WHEREAS, the Department of the Interior has established a two-part test for evaluating compact revenue-sharing agreements to ensure that they do not amount to an impermissible tax in violation of IGRA: in return for payments, a state must offer to a tribal government (1) significant and meaningful concessions that result in (2) substantial and quantifiable economic benefits to the tribal government; and

WHEREAS, exclusivity for tribal gaming has generally been the only type of substantial economic benefit that state governments can provide to tribal governments to justify revenue share. However, under the quantifiable economic benefits test, such exclusivity is devalued when other forms of gaming occur within state boundaries or near the exclusivity zones of tribal government gaming, such as is the case in New York where the state permits significant gaming within the exclusivity zone and existing race horsing venues and recently authorized commercial casino gaming in close proximity to the Seneca Nation’s exclusivity zone; and

WHEREAS, the quantifiable economic value of exclusivity offered by a State may be diminished by competitive gaming available in surrounding States, Countries, and other jurisdictions who have gaming; and

WHEREAS, regardless of whether a tribal government shares a portion of its gaming revenue with a state, tribal government gaming provides significant economic benefits to the local non-tribal communities through the investment of billions of dollars into local infrastructure and economic development activities, contributions to local non-profits and community organizations, the creation of thousands of jobs, and the purchase of goods from local vendors.

NOW THEREFORE BE IT RESOLVED, that the National Congress of American Indians (NCAI) fully supports tribal government gaming; and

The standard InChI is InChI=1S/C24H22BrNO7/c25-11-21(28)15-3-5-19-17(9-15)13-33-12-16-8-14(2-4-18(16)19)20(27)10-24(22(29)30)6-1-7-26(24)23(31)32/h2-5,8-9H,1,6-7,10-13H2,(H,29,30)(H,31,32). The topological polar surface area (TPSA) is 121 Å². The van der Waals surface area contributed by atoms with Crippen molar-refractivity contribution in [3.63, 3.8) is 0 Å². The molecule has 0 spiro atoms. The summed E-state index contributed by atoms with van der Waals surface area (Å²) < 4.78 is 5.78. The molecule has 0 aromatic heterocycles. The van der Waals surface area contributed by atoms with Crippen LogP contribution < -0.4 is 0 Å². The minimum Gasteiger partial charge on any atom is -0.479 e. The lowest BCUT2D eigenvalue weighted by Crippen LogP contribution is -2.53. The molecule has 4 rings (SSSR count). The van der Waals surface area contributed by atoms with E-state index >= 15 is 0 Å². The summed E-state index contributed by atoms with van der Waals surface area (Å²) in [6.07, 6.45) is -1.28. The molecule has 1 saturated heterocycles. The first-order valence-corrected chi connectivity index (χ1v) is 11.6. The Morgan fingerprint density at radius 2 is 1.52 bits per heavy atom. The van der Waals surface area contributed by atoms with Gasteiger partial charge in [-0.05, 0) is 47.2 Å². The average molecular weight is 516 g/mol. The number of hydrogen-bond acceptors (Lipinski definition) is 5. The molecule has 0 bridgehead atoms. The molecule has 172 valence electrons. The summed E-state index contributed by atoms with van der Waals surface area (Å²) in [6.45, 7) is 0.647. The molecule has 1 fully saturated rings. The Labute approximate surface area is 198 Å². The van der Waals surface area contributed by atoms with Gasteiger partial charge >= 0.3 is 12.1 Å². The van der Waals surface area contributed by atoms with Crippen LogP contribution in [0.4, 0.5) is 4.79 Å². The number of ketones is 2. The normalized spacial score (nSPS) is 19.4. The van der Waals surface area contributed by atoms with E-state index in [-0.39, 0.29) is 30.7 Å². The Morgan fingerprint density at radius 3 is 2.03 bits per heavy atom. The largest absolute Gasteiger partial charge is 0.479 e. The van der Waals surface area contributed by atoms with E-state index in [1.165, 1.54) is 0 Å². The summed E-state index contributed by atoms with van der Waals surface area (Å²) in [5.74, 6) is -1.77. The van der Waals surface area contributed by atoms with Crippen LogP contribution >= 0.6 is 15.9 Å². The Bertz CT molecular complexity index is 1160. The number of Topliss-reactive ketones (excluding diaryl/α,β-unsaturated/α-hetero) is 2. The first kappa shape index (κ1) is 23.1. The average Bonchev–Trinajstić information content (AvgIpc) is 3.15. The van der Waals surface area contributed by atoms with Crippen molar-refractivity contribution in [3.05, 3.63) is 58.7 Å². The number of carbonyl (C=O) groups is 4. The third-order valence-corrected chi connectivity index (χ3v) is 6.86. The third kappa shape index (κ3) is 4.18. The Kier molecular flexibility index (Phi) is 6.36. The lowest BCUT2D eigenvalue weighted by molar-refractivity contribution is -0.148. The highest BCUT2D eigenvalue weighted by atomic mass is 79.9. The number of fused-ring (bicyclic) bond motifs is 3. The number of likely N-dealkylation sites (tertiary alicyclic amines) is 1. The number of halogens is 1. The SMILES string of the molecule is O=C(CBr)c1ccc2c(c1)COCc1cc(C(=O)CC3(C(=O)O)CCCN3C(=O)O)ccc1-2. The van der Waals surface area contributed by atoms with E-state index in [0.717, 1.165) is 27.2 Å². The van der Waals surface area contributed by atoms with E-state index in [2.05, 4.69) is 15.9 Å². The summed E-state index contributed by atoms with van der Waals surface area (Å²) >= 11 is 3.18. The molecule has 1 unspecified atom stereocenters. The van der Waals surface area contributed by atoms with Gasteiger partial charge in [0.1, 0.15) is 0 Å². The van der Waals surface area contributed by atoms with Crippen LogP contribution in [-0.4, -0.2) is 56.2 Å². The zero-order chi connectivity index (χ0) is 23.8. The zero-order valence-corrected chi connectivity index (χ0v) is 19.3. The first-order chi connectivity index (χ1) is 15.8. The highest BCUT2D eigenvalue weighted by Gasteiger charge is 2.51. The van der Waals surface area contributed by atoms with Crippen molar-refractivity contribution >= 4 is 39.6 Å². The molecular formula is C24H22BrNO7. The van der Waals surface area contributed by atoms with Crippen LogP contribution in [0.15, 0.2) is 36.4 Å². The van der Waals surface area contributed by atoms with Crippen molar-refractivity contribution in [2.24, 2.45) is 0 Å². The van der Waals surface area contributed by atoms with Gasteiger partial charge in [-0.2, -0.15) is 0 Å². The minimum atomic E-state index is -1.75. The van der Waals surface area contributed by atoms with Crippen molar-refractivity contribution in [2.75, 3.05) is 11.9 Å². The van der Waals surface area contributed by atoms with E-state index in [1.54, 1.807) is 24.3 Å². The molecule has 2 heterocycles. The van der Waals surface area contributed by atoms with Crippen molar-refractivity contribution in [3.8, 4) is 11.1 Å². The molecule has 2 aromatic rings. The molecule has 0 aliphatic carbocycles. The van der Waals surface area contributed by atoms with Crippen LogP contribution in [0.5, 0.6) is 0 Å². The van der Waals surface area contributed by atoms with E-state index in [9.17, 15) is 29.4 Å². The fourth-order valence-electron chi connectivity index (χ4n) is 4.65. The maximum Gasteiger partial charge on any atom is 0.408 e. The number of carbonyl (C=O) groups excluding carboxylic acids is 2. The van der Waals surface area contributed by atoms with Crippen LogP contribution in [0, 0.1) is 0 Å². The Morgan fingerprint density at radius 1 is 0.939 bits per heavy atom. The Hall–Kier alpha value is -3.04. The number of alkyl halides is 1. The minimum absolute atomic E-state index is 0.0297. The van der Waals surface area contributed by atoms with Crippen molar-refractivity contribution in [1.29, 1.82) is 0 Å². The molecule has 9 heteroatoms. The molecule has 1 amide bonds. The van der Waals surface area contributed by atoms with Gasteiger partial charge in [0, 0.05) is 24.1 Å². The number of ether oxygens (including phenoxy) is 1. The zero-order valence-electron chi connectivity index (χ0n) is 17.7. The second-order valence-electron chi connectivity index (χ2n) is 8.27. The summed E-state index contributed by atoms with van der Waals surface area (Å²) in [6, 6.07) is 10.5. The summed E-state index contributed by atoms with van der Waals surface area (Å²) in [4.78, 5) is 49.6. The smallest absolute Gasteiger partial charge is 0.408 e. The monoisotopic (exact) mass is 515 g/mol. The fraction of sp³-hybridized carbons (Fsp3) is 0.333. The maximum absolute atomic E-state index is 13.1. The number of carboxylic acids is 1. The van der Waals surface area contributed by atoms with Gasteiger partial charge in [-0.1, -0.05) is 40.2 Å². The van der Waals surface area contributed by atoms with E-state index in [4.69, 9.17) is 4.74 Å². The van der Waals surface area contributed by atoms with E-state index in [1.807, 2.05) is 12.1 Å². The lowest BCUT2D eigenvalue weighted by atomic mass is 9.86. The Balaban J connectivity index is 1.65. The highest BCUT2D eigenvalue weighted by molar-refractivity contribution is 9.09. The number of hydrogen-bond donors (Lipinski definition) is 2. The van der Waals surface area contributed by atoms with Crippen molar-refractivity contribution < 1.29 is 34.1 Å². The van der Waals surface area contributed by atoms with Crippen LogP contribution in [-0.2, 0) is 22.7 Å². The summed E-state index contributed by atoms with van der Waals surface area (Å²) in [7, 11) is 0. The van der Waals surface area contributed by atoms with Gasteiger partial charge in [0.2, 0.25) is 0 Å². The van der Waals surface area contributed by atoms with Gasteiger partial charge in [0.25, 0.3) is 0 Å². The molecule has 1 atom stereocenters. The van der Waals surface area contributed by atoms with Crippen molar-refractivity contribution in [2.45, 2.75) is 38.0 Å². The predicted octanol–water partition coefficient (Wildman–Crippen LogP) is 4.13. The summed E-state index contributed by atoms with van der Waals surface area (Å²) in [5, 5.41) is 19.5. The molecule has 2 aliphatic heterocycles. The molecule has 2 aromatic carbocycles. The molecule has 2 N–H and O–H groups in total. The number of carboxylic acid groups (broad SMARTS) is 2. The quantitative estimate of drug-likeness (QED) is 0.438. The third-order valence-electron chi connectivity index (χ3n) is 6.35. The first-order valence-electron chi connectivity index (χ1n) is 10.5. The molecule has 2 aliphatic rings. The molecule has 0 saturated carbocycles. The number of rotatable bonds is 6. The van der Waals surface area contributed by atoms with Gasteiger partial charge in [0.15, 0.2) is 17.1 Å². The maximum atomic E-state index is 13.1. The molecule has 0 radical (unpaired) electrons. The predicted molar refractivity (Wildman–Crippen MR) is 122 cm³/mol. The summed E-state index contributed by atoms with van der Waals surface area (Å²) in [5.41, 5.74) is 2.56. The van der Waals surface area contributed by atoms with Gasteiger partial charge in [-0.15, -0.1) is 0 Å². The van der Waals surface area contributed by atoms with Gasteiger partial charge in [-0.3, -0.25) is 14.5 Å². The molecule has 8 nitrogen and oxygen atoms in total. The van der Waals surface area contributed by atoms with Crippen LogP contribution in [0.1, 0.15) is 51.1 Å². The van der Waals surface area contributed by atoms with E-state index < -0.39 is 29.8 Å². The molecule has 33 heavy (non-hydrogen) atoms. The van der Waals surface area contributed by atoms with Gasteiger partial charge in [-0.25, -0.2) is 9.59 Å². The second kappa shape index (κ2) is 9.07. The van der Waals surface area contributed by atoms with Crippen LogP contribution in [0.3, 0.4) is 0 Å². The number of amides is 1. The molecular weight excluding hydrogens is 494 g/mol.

BE IT FURTHER RESOLVED, NCAI supports the voluntary contributions and benefits from tribal gaming to the local non-tribal communities; and

BE IT FURTHER RESOLVED, that while IGRA does not require or even mention Tribal Government assistance to local non-tribal communities, NCAI encourages actions by Tribal Governments that support such communities, regardless of whether there is an on-going state/tribal revenue sharing agreement in place; and

BE IT FURTHER RESOLVED, when disagreements arise within the term of revenue sharing from tribal government gaming, NCAI encourages the State and local governments to meaningfully engage with the Tribal Governments and collaboratively develop mutually beneficial solutions for continuing relationships into the future, and to ensure that any solutions respect Tribal nations as full partners and understand that tribal gaming must primarily benefit tribal nations, but tribal governments see value in also helping the progress of the local non-tribal communities; and

BE IT FURTHER RESOLVED, that NCAI would deem any refusal by a State to renew or negotiate a gaming compact because of an absence or end of a revenue sharing agreement, a violation of the intent and spirit of IGRA; and

BE IT FURTHER RESOLVED, that NCAI encourages tribal governments to seek technical assistance from the Department of the Interior when questions arise about the legitimacy of revenue sharing payments pursuant to the IGRA, and that the Department of the Interior provide such technical assistance; and

BE IT FINALLY RESOLVED, that this resolution shall be the policy of NCAI until it is withdrawn or modified by subsequent resolution.


The foregoing resolution was adopted by the General Assembly at the 2017 Midyear Session of the National Congress of American Indians, held at the Mohegan Sun Convention Center, June 12 to June 15, 2017, with a quorum present.